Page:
Chapter 44: Protection against voltage disturbances and electromagnetic disturbances

Revisions have been made to Regulation 443.4, determining whether it requires protection against transient overvoltages.

Additional protection against transient overvoltages must now be provided in cases when the consequence caused by the overvoltage potentially leads to:

  1. A fatality or serious injury to a person;
  2. A significant financial or data loss.

There have been several minor revisions to the notices, most of which state exceptions for domestic properties and add a new appendix 11 with more information.

The Wiring Types Codes can be found here.

NOTE: There are various types of surge protection devices (SPDs). Type 1 installations are typically made at the installation’s beginning; Type 2 installations are typically made at the distribution board or consumer unit throughout the electrical installation; and Type 3 installations are typically made close to terminal equipment. SPDS must be selected and installed by the manufacturer’s instructions.

Chapter 53: Protection, Separation, Switching, Management, and Observation

COMMENT: According to Regulation 531.3.3, RCD Type AC must only serve fixed equipment where the load current lacks DC components.

Chapter 64: Initial Verification

Where relevant, the inspection items listed in 642.3 should be checked during initial verification.

The test must be conducted before connecting any equipment that could affect the measurement or outcome of the test, cause damage, or both, in line with Table 64.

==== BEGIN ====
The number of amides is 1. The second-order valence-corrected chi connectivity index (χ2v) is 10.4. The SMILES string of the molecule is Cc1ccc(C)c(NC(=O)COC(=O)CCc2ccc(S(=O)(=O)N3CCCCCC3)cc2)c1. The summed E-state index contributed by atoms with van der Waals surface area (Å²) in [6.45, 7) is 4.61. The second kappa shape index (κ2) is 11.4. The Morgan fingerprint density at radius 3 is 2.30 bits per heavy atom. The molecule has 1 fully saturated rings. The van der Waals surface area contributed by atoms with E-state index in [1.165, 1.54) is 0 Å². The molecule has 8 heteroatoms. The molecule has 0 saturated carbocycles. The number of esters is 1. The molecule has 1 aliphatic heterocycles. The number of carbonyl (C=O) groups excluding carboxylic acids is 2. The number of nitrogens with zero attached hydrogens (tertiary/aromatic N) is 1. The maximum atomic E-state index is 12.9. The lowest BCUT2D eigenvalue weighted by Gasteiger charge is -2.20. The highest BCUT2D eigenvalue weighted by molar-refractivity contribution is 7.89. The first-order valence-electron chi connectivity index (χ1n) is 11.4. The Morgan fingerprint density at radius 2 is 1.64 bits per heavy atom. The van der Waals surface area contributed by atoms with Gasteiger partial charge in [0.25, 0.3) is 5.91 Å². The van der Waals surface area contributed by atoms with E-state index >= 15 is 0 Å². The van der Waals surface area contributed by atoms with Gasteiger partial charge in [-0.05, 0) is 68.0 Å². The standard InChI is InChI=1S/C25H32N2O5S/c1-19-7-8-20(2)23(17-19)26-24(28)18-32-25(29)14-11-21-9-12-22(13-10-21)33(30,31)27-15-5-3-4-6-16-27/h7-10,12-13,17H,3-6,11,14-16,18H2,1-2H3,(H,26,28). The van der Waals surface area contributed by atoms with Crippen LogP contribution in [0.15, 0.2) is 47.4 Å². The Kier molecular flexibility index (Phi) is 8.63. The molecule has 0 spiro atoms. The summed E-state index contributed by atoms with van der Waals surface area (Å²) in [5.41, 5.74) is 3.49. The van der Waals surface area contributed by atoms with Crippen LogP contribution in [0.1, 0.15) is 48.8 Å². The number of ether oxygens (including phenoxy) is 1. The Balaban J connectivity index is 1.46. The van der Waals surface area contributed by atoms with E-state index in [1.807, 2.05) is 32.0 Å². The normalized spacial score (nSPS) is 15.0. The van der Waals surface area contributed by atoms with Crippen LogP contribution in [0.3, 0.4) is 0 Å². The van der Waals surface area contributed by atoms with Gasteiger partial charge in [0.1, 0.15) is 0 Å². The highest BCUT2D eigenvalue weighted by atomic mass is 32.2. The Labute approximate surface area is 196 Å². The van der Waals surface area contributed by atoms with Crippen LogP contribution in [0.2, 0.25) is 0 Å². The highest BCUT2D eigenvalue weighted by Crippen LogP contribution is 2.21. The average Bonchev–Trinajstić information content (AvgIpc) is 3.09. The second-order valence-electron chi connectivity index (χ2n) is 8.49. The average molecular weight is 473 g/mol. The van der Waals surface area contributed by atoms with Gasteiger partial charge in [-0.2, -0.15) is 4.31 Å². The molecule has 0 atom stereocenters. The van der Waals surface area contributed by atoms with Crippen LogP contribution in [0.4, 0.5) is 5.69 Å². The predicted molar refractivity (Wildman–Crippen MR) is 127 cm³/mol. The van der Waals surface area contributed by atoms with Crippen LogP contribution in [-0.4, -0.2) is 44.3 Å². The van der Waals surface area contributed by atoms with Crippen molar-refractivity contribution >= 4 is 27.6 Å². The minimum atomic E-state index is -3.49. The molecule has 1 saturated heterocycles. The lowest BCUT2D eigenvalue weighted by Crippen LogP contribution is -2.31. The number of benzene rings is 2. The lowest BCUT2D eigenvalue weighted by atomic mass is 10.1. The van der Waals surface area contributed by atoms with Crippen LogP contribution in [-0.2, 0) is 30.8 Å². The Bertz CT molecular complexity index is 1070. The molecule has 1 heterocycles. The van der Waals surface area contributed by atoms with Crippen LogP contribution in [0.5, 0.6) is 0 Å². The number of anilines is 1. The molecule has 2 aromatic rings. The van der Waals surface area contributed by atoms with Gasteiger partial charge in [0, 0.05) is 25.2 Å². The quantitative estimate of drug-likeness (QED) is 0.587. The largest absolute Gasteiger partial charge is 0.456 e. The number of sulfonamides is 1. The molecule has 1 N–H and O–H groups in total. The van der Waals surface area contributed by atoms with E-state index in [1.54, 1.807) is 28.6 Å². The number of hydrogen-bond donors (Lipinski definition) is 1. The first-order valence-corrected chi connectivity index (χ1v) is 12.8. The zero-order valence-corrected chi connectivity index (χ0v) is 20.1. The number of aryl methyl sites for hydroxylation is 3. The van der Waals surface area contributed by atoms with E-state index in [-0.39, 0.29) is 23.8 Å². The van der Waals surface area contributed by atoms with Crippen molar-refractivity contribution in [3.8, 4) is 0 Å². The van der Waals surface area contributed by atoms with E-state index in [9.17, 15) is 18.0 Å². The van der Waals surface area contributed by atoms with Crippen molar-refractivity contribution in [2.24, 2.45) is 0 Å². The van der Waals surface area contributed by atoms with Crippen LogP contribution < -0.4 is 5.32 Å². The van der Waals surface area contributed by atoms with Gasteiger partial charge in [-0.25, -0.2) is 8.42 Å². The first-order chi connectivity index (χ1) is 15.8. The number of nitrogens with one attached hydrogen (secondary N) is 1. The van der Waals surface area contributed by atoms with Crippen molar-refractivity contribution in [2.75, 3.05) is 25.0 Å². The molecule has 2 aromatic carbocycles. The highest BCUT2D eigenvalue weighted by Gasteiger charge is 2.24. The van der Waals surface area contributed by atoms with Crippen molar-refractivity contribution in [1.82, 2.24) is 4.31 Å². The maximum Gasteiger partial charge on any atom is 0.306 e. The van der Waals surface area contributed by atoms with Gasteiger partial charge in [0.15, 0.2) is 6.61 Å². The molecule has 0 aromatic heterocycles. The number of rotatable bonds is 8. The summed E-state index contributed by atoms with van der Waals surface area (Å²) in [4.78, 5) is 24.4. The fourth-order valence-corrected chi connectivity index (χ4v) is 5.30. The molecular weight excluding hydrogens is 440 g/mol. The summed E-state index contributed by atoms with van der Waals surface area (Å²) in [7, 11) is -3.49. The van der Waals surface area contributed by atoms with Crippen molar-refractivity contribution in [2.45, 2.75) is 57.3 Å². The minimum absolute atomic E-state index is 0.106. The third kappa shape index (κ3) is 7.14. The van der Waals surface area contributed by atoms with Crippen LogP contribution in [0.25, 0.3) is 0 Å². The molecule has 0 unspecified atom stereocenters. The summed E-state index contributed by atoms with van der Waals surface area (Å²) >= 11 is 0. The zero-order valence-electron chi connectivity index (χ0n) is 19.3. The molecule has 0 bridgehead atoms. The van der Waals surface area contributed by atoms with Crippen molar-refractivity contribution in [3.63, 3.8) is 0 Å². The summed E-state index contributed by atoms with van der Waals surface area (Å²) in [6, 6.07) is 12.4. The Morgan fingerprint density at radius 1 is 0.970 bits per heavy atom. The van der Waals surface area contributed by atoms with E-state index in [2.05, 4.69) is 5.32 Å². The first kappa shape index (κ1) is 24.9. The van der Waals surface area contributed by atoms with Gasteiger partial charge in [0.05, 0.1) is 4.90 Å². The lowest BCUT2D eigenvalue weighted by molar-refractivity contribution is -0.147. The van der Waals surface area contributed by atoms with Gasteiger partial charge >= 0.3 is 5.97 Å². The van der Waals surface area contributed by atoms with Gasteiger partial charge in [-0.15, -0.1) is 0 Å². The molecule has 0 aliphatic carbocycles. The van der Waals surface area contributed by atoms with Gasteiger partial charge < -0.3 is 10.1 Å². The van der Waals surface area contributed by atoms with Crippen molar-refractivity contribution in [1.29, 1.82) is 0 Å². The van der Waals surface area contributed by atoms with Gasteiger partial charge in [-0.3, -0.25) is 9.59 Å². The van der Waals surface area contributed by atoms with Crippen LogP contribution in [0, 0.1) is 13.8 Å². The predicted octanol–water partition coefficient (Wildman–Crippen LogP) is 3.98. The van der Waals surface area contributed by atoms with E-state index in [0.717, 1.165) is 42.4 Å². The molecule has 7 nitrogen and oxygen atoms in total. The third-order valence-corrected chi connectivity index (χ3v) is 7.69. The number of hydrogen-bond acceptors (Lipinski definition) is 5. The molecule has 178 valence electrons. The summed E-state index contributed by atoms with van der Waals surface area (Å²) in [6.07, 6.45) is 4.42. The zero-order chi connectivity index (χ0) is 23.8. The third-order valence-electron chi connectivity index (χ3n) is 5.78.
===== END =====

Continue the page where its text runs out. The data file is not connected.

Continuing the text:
Changes have been made to the national standard for RCD testing, and Table 3A (Time/current performance criteria for RCDs) has been removed from Appendix 3.

An RCD is considered effective when it disconnects within the time frame specified below when subjected to an alternating current test at the rated residual operating current.

Chapter 82: Low-Voltage Electrical Installations Made by Consumers

For designing, constructing, and verifying all low-voltage (LV) electrical installation varieties, Chapter 82 offers additional requirements, measures, the interface with the smart grid, and suggestions.

To be compatible with existing and future ways to deliver electrical energy to the public distribution network via local sources, this also includes local production and local storage units.

It monitors and controls the energy from the connected sources delivering it to current-using equipment